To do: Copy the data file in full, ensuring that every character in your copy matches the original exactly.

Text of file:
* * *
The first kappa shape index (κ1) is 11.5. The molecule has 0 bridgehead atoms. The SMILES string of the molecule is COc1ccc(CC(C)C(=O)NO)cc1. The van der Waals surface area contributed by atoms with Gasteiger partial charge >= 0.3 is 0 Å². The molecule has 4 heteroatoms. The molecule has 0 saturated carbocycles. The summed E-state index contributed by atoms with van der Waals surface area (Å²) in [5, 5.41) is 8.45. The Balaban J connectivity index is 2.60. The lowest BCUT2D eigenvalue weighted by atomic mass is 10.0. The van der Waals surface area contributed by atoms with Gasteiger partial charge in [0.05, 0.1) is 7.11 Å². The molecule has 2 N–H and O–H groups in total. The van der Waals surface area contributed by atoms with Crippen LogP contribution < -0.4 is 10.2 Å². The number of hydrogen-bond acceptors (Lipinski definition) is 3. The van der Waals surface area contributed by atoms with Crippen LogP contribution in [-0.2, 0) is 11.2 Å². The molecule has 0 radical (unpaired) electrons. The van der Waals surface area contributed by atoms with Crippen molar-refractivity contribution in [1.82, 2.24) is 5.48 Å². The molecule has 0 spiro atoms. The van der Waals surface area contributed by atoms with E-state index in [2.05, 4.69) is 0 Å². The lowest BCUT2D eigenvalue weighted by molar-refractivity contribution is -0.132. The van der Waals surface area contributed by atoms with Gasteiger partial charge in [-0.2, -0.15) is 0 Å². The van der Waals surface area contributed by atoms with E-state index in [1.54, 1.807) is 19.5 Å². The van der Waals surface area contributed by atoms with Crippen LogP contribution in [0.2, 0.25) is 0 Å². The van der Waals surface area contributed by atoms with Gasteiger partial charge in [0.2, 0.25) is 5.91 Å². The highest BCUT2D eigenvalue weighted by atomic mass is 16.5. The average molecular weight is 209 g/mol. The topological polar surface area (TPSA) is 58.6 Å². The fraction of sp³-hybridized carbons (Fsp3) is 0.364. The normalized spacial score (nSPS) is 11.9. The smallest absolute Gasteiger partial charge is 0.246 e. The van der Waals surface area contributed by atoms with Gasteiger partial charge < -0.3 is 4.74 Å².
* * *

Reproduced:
The first kappa shape index (κ1) is 11.5. The molecule has 0 bridgehead atoms. The SMILES string of the molecule is COc1ccc(CC(C)C(=O)NO)cc1. The van der Waals surface area contributed by atoms with Gasteiger partial charge >= 0.3 is 0 Å². The molecule has 4 heteroatoms. The molecule has 0 saturated carbocycles. The summed E-state index contributed by atoms with van der Waals surface area (Å²) in [5, 5.41) is 8.45. The Balaban J connectivity index is 2.60. The lowest BCUT2D eigenvalue weighted by atomic mass is 10.0. The van der Waals surface area contributed by atoms with Gasteiger partial charge in [0.05, 0.1) is 7.11 Å². The molecule has 2 N–H and O–H groups in total. The van der Waals surface area contributed by atoms with Crippen LogP contribution < -0.4 is 10.2 Å². The number of hydrogen-bond acceptors (Lipinski definition) is 3. The van der Waals surface area contributed by atoms with Crippen LogP contribution in [-0.2, 0) is 11.2 Å². The molecule has 0 radical (unpaired) electrons. The van der Waals surface area contributed by atoms with Crippen molar-refractivity contribution in [1.82, 2.24) is 5.48 Å². The molecule has 0 spiro atoms. The van der Waals surface area contributed by atoms with E-state index in [2.05, 4.69) is 0 Å². The lowest BCUT2D eigenvalue weighted by molar-refractivity contribution is -0.132. The van der Waals surface area contributed by atoms with Gasteiger partial charge in [-0.2, -0.15) is 0 Å². The van der Waals surface area contributed by atoms with E-state index in [1.54, 1.807) is 19.5 Å². The van der Waals surface area contributed by atoms with Crippen LogP contribution in [0.2, 0.25) is 0 Å². The van der Waals surface area contributed by atoms with Gasteiger partial charge in [0.2, 0.25) is 5.91 Å². The highest BCUT2D eigenvalue weighted by atomic mass is 16.5. The average molecular weight is 209 g/mol. The topological polar surface area (TPSA) is 58.6 Å². The fraction of sp³-hybridized carbons (Fsp3) is 0.364. The normalized spacial score (nSPS) is 11.9. The smallest absolute Gasteiger partial charge is 0.246 e. The van der Waals surface area contributed by atoms with Gasteiger partial charge < -0.3 is 4.74 Å².